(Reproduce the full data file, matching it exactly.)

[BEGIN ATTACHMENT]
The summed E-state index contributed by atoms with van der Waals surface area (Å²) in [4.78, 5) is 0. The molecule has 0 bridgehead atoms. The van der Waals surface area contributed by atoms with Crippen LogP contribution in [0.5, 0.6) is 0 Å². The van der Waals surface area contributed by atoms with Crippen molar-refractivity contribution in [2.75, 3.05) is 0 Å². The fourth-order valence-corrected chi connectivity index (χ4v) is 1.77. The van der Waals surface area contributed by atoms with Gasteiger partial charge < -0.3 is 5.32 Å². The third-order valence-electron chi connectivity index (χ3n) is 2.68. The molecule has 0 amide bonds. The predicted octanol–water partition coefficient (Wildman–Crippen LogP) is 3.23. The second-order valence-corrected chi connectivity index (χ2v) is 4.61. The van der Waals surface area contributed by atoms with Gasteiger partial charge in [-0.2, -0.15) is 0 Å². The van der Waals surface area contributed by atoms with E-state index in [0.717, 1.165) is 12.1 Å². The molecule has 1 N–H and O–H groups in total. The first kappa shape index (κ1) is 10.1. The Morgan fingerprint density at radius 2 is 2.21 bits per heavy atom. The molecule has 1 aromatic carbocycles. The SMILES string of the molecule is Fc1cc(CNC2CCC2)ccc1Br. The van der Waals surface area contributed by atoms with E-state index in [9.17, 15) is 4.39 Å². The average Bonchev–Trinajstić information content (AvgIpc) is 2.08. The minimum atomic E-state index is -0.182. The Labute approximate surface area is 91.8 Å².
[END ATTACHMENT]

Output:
The summed E-state index contributed by atoms with van der Waals surface area (Å²) in [4.78, 5) is 0. The molecule has 0 bridgehead atoms. The van der Waals surface area contributed by atoms with Crippen LogP contribution in [0.5, 0.6) is 0 Å². The van der Waals surface area contributed by atoms with Crippen molar-refractivity contribution in [2.75, 3.05) is 0 Å². The fourth-order valence-corrected chi connectivity index (χ4v) is 1.77. The van der Waals surface area contributed by atoms with Gasteiger partial charge < -0.3 is 5.32 Å². The third-order valence-electron chi connectivity index (χ3n) is 2.68. The molecule has 0 amide bonds. The predicted octanol–water partition coefficient (Wildman–Crippen LogP) is 3.23. The second-order valence-corrected chi connectivity index (χ2v) is 4.61. The van der Waals surface area contributed by atoms with Gasteiger partial charge in [-0.2, -0.15) is 0 Å². The van der Waals surface area contributed by atoms with E-state index in [0.717, 1.165) is 12.1 Å². The molecule has 1 N–H and O–H groups in total. The first kappa shape index (κ1) is 10.1. The Morgan fingerprint density at radius 2 is 2.21 bits per heavy atom. The molecule has 1 aromatic carbocycles. The SMILES string of the molecule is Fc1cc(CNC2CCC2)ccc1Br. The van der Waals surface area contributed by atoms with E-state index in [9.17, 15) is 4.39 Å². The average Bonchev–Trinajstić information content (AvgIpc) is 2.08. The minimum atomic E-state index is -0.182. The Labute approximate surface area is 91.8 Å².